Statewide Summary: Peak 500′ to 2000′

Vineyard, Old River Rd., Ukiah (10/31/17) Walt Gabler

Peak fall color has descended to elevations below 2,000’. That means the best fall color can now be seen in the Sierra foothills, Gold Country and, increasingly, in the Central Valley.

Red maple and quaking aspen leaves, Agate Bay, Lake Tahoe (11/1/17) John Poimiroo

Splashes of peak color can still be seen at higher elevations, though they are not sufficiently widespread to paint an entire region as peaking. For example, areas of North Lake Tahoe have cottonwood and aspen still full of bright yellow and gold leaves, but travel a mile or so and the trees have been stripped of their leaves.

In the Northern Sierra, Plumas County was in the final stages of peak color this past week, though again, the color is at risk of being stripped. The same is true of other areas above 3,000’ in the Shasta Cascade that had peak color.

The Eastern Sierra, with the exception of Bishop and the Owens Valley are now Past Peak.

The Central Sierra (Yosemite and Kings Canyon Sequoia) are nearing Past Peak. Black oak continue to show bright color in Yosemite Valley, but almost all the dogwood, bigleaf maple and cottonwood are past peak. The Wawona Road in Yosemite is still speckled with bright red, yellow and orange color, though it is falling, increasingly.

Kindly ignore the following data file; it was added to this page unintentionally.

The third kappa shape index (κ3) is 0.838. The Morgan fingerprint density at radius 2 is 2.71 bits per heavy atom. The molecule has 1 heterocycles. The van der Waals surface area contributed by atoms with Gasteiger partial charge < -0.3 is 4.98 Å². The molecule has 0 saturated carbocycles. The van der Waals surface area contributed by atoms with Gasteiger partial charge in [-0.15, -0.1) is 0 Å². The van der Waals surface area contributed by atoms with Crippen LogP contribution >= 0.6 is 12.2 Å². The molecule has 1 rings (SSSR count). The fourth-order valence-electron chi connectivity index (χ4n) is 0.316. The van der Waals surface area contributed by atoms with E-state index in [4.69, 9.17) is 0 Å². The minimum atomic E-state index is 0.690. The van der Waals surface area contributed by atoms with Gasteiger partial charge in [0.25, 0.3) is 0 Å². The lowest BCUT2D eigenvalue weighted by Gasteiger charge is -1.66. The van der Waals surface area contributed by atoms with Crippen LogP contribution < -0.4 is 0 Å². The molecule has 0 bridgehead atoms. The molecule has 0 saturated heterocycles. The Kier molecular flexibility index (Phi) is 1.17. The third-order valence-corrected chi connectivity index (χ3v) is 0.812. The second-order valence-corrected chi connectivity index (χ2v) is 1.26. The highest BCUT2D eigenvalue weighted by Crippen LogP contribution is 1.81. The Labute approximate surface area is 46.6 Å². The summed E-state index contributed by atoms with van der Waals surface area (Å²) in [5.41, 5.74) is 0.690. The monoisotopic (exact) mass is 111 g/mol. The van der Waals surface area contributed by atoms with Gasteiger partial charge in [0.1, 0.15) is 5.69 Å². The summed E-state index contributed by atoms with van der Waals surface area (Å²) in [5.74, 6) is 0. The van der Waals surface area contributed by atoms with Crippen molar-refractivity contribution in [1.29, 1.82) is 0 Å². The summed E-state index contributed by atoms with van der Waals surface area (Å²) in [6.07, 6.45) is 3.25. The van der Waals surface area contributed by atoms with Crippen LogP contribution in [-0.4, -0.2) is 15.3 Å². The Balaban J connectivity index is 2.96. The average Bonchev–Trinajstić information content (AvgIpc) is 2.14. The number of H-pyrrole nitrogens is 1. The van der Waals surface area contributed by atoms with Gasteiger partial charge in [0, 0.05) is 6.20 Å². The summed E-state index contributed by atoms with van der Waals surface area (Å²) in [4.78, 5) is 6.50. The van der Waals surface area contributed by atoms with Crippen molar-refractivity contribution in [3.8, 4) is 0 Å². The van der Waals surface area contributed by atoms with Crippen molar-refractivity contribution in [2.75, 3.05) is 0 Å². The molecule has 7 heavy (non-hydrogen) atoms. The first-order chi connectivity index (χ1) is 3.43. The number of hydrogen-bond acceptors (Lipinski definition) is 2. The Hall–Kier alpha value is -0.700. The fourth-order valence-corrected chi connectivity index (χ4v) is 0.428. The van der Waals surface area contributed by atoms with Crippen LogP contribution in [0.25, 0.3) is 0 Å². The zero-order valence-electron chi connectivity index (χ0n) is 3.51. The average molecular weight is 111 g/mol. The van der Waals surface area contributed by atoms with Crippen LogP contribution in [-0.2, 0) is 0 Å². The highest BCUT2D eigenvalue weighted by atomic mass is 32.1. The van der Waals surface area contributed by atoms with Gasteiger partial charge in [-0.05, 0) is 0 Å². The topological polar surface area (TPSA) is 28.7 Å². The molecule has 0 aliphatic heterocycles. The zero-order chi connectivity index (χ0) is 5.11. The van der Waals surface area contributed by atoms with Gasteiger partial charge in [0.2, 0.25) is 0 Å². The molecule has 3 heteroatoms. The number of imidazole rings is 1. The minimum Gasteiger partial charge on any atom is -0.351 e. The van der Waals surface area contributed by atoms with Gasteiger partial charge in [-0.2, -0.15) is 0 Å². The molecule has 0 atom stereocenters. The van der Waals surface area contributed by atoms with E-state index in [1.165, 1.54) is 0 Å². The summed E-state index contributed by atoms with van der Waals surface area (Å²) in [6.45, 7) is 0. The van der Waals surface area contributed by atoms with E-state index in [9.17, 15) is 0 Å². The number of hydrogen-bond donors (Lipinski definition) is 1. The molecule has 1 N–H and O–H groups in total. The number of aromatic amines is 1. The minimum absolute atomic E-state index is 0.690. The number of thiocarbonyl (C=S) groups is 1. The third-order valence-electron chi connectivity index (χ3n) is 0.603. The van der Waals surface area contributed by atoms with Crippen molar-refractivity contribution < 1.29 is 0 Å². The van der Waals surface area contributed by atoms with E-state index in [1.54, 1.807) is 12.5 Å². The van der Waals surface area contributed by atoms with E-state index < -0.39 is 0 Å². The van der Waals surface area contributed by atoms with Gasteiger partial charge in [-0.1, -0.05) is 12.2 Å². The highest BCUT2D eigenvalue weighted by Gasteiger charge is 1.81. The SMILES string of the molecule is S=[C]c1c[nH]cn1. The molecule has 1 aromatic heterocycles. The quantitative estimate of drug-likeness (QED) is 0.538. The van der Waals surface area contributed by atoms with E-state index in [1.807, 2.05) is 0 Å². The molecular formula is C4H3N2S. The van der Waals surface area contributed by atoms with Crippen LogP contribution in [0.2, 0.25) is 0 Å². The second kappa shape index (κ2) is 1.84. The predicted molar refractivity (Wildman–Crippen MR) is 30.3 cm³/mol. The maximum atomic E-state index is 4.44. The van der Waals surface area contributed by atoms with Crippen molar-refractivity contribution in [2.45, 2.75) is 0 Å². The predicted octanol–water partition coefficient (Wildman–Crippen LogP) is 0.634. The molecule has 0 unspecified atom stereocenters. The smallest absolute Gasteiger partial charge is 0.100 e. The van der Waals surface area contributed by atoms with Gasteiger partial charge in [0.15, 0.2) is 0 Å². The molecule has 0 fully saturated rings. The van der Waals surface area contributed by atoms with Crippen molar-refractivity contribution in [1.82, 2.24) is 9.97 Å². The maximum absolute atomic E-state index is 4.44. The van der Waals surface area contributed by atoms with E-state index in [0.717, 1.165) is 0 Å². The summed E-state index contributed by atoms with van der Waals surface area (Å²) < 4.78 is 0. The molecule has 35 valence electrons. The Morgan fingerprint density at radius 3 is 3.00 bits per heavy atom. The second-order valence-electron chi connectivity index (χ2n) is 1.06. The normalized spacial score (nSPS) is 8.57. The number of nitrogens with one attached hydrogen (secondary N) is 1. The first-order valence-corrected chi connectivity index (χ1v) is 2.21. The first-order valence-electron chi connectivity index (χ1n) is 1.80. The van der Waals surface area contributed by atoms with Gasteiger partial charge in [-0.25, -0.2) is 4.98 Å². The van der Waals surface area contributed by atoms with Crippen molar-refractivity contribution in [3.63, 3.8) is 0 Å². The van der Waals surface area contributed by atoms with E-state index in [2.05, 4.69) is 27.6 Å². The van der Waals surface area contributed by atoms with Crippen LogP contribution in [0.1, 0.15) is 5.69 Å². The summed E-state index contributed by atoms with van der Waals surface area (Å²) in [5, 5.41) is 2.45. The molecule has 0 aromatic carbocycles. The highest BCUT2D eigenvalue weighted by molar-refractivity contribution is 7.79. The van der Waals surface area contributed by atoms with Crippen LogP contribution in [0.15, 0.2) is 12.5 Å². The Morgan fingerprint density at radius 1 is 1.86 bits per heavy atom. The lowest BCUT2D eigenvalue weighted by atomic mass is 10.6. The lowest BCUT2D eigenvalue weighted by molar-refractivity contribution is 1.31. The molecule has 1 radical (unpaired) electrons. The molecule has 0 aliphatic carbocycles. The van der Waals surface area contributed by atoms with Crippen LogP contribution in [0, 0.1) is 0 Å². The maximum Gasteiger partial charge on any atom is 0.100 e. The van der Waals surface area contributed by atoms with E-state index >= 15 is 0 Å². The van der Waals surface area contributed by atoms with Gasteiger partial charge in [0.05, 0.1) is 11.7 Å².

In Southern California, all mountain communities above 2,000′ are Past Peak.

With an early winter storm predicted for the weekend, fully peaked color will likely be stripped from mountainous areas.

Peak Fall Color has now descended to from 500 to 2,000’ in elevation. This includes California’s vineyards which filling the vineyards with burgundy, red, orange, yellow and lime grape leaves, by type of grape variety. From now to Thanksgiving Day, Napa, Sonoma and Mendocino Counties and northern San Diego County vineyards should have successive shows of bright color by grape variety.